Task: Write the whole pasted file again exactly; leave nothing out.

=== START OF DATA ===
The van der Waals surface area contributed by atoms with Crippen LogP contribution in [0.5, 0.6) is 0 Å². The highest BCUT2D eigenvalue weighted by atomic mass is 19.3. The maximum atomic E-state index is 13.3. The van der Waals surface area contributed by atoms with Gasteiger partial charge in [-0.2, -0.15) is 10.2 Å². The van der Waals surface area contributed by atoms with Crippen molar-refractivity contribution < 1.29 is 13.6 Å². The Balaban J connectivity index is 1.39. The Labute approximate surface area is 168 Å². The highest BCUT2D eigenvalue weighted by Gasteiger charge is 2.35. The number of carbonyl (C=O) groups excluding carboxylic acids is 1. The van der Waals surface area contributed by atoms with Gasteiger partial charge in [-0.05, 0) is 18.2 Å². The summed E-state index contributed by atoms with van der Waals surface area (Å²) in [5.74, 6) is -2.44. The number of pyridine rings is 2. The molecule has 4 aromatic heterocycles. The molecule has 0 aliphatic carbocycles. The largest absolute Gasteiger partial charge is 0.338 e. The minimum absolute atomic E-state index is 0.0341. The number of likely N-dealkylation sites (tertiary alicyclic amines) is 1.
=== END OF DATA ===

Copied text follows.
The van der Waals surface area contributed by atoms with Crippen LogP contribution in [0.5, 0.6) is 0 Å². The highest BCUT2D eigenvalue weighted by atomic mass is 19.3. The maximum atomic E-state index is 13.3. The van der Waals surface area contributed by atoms with Gasteiger partial charge in [-0.2, -0.15) is 10.2 Å². The van der Waals surface area contributed by atoms with Crippen molar-refractivity contribution < 1.29 is 13.6 Å². The Balaban J connectivity index is 1.39. The Labute approximate surface area is 168 Å². The highest BCUT2D eigenvalue weighted by Gasteiger charge is 2.35. The number of carbonyl (C=O) groups excluding carboxylic acids is 1. The van der Waals surface area contributed by atoms with Gasteiger partial charge in [-0.05, 0) is 18.2 Å². The summed E-state index contributed by atoms with van der Waals surface area (Å²) in [5.74, 6) is -2.44. The number of pyridine rings is 2. The molecule has 4 aromatic heterocycles. The molecule has 0 aliphatic carbocycles. The largest absolute Gasteiger partial charge is 0.338 e. The minimum absolute atomic E-state index is 0.0341. The number of likely N-dealkylation sites (tertiary alicyclic amines) is 1.